As I've ignored it, the e-mails on it have grown more frantic. I should, I'm told, not only highlight it but love it because I wrote the same way on US House Rep Tim Ryan.
I would disagree about "same." I wrote in a much stronger tone and did that in the October 4th snapshot. So for Davis to show up two days later? I don't consider it an homage. I really wouldn't call it theft because it's just an approach. But again, I called out strongly while Davis kind of whimpers and that bothered me more than the derivative nature of his column.
But that's not what didn't get him linked. To stop the endless e-mails -- and to introduce reality again -- I'm explain why I did not highlight his column. Davis wrote:
The last US soldier did not leave Iraq until the end of 2011. And even that belated withdrawal, which left behind an army of private military contractors, was required as a result of an agreement signed by President George W. Bush - and, sort of importantly, demanded by Iraqis. Numerous Democratic fundraising letters were no doubt written around opposition to the war, but only an Iraqi refusal to grant US troops legal immunity for their acts on Iraqi soil compelled the US government to finally leave.
Davis is a stupid idiot. If he doesn't like that? Maybe he'd prefer to be called a stupid liar?
Those are the choices.
All US troops left at the end of 2011, did they? Then why, at the end of September 2012, did Tim Arango (New York Times) report this in the middle of an article on Syria:
Iraq and the United States are negotiating an agreement that could result in the return of small units of American soldiers to Iraq on training missions. At the request of the Iraqi government, according to General Caslen, a unit of Army Special Operations soldiers was recently deployed to Iraq to advise on counterterrorism and help with intelligence.
Robert Caslen is now stateside, the superintendent at West Point, if some one in the lazy US press would like to ask him about his revelation that the Iraqi government, in fall 2012, asked for US troops and Barack Obama sent in "a unit of Army Special Operations soldiers"?
Here's his home page at West Point, there are contact forms at the bottom. We covered Tim Arango's report. Just here, we've covered it over sixty times since it was published. That agreement Arango noted? It was signed in December. We covered it.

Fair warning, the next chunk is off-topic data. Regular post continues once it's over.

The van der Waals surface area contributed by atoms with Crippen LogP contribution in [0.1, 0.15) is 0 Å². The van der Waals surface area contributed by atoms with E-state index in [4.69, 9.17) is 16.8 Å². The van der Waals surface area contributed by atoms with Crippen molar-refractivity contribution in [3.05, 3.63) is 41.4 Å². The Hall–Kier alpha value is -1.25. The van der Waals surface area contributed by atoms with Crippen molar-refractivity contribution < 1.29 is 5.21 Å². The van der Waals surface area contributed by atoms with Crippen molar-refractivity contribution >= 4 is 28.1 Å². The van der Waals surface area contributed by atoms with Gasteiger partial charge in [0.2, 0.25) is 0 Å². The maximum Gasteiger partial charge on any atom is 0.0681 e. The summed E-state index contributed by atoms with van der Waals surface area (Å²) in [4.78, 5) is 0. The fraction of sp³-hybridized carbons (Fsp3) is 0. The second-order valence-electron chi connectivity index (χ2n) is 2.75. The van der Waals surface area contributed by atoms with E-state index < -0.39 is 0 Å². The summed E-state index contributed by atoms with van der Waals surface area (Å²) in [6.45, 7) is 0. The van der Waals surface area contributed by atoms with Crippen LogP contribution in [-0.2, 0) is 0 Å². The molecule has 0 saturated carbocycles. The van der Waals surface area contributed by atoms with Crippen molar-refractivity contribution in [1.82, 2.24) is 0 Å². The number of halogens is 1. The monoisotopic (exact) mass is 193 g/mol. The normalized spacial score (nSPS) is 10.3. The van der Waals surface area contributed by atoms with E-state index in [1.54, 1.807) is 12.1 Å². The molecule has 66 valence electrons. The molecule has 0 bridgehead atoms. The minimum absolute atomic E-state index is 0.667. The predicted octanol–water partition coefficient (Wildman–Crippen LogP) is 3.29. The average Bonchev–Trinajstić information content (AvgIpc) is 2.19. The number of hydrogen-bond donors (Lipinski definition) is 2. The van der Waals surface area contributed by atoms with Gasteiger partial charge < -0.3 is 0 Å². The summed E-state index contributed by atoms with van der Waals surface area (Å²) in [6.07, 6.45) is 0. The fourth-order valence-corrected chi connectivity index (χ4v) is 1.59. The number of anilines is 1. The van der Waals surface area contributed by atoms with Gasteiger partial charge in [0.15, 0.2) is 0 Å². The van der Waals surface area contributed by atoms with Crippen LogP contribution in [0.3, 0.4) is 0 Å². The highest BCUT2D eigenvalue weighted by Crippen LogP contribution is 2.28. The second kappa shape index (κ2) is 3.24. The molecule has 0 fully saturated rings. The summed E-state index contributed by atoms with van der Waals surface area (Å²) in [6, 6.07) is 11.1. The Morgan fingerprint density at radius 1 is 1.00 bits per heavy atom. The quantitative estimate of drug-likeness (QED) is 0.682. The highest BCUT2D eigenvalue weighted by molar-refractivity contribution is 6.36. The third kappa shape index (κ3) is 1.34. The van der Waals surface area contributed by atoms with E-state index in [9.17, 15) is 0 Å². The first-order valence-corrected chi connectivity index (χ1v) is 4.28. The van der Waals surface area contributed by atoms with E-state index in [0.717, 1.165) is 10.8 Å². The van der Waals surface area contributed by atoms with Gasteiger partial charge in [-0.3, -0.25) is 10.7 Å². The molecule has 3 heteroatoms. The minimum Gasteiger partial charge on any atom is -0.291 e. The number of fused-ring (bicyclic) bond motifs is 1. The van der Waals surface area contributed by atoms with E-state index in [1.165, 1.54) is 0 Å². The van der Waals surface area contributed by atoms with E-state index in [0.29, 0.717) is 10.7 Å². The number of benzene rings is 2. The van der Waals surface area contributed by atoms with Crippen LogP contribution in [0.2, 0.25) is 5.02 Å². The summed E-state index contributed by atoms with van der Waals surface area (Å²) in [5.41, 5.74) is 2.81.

No one else bothered to. We did.
Let's go to the April 30th Iraq snapshot:
December 6, 2012, the Memorandum of Understanding For Defense Cooperation Between the Ministry of Defense of the Republic of Iraq and the Department Defense of the United States of America was signed. We covered it in the December 10th and December 11th snapshots -- lots of luck finding coverage elsewhere including in media outlets -- apparently there was some unstated agreement that everyone would look the other way. It was similar to the silence that greeted Tim Arango's September 25th New York Times report which noted, "Iraq and the United States are negotiating an agreement that could result in the return of small units of American soldiers to Iraq on training missions. At the request of the Iraqi government, according to [US] General [Robert L.] Caslen, a unit of Army Special Operations soldiers was recently deployed to Iraq to advise on counterterrorism and help with intelligence."
December 6th, Alsumaria was covering it. December 6th, though the US press ignored the MoU, the Pentagon even issued a press release on it. Use that day's link. What did the agreement say? No one knew because -- despite providing a link online (the link didn't work) -- the Pentagon hadn't published it. They did on December 10th and a DoD friend called to tell me it was up online. At which point we returned to the topic to anlyze it.
Because no one else was covering it -- and because it allowed for joint patrols (US and Iraqi) in Iraq, angry e-mailers flooded the public account -- apparently, they could figure out how to click on "send" but not how to click on a link. So we returned to the topic the next day.
That was December 2012. Starting in 2013, Kenneth Katzman's regular report, entitled "Iraq: Politics, Governance, and Human Rights," for the US Congressional Research Service, began noting the same things. That's Congress' think tank so if you missed Tim Arango's report -- and a lot of people did apparently -- every few weeks Katzman would publish a new report on Iraq noting the Special Ops sent back in, the MoU and more.